Ramachandran Ottapathu: As company policy we have always supported the local industries. I have always been in support of local industries and local businesses. So that one factor has really helped Choppies because we never try to bring in stock from outside if something is available locally. Only if you can’t get that particular product locally do we then look outside. That strategy has helped us to sustain our business, even in these difficult times. And we will continue to do that as well. Plus the dollar is the one that is in shortage in Zimbabwe. So we are aligning ourselves to import more rand-based products so that the forex requirements are much lighter.
Kate Douglas: Choppies has also entered the Kenyan and Zambian markets, currently with nine and six stores respectively. But these are not yet profitable and you have said they are likely to remain loss-making in the 2017 financial year. What sorts of investments are necessary in these markets and how many stores are required to reach critical mass?
Ramachandran Ottapathu: In Zambia we are expecting it to be reaching that critical mass at 12 stores. We are trying to push [opening these stores] for this financial year. It may happen, but if it doesn’t then it will in the next financial year, certainly.
Kenya we are looking at 16 to 18 stores and that will only be in the next financial year.
Kate Douglas: And the Kenyan market, in particular, has strong home-grown competition, like Nakumatt and Uchumi. Some might even argue this is a key reason why Africa’s largest retailer, Shoprite, has not ventured into the market. How much potential do you see Kenya having for Choppies’ growth?
Ramachandran Ottapathu: It is just simple mathematics. So the population is 45 million people. The total number of supermarkets there is less than 180. So you can see what potential there is in Kenya.
And we just opened our first store in Tanzania also last week.
Kate Douglas: So with this store being opened in Tanzania and plans to also open in Mozambique before the end of 2016, what potential do you see in these markets and which cities will be the key focus for growth?
Ramachandran Ottapathu: We are currently looking at opening more stores in Nairobi in Kenya. In Zambia we are opening another 10 stores in the next year. In Tanzania, it is only four stores because the sites are…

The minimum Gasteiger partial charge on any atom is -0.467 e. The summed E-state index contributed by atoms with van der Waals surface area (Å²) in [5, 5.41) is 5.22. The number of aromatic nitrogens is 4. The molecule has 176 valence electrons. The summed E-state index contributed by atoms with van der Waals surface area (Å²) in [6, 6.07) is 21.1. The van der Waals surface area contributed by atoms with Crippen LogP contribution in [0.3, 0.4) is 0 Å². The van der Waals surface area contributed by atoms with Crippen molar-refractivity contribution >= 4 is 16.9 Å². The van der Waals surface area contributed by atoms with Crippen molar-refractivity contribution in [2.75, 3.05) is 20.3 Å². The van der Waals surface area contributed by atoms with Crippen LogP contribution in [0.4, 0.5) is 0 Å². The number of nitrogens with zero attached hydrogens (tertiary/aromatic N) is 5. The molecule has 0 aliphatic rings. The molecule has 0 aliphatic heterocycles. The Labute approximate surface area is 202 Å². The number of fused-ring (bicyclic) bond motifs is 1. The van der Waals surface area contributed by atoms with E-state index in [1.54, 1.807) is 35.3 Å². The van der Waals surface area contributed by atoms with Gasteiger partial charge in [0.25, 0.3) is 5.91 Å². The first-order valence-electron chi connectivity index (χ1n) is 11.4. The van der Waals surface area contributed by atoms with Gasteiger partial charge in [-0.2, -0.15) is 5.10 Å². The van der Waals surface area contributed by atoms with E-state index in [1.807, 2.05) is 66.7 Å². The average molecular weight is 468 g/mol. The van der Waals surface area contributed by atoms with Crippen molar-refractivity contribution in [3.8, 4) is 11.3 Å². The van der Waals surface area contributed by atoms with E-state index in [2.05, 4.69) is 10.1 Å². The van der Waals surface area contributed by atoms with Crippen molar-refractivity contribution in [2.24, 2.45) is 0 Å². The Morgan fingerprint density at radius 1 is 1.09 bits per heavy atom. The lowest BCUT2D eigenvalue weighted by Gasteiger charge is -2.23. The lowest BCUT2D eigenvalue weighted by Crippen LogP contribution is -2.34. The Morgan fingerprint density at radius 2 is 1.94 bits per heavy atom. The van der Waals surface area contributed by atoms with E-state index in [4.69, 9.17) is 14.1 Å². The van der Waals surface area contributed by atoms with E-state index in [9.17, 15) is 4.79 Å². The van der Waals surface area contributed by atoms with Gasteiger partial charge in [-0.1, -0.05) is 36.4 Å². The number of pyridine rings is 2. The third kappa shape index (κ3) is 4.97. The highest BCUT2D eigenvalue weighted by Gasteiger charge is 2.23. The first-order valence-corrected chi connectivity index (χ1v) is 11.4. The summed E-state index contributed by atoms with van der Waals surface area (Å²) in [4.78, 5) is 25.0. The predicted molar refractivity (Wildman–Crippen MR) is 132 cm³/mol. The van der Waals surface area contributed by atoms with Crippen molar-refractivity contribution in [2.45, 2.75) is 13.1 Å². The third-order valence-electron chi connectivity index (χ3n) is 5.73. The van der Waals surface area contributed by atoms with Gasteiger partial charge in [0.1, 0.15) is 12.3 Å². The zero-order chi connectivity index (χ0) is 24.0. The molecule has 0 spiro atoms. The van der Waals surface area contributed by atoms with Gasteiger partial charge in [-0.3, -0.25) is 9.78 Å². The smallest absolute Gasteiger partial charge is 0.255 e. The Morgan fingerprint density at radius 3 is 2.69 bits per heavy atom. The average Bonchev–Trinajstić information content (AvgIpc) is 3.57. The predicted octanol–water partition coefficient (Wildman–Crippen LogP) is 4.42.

Kate Douglas: Sorry, can you repeat that again? You said in Tanzania you will open only four stores?
Ramachandran Ottapathu: Yes, because the availability of the sites are fairly slow.
Kate Douglas: Looking ahead, are there any other potential markets on the radar for expansion?
Ramachandran Ottapathu: It is only Namibia we have left out in the whole region. So we have covered all the countries. Once that comes to nine… We have signed a few leases but that will mature only next year or so.
Kate Douglas: And your in-house brands? What potential do these brands have in helping Choppies grow in these African markets?
Ramachandran Ottapathu: Currently, in Botswana around 20% of the revenue is from house brands. My target is to get it to 25-26%, on a mature situation. I think in South Africa we are around 5% of revenue and we need to increase it over the year with time. Zimbabwe it is already 9%. Kenya we are only just starting.
Eventually, on a long-term basis, if you ask me, 25-26% revenue coming from the house brands – that would really give us an edge on our gross profit as well.
Kate Douglas: And do you see potential to manufacture locally these in-house brands, for example in Zambia and Zimbabwe?
Ramachandran Ottapathu: Yes, we do. Not necessarily in Zimbabwe, but in other countries – yes.
Kate Douglas: Why not in Zimbabwe?
Ramachandran Ottapathu: Their local manufacturing facilities have not been active. Although they have the infrastructure, manufacturers have not been that active in Zimbabwe.
Kate Douglas: Mr Ottapathu, thank you for your time and we look forward to chatting to you again.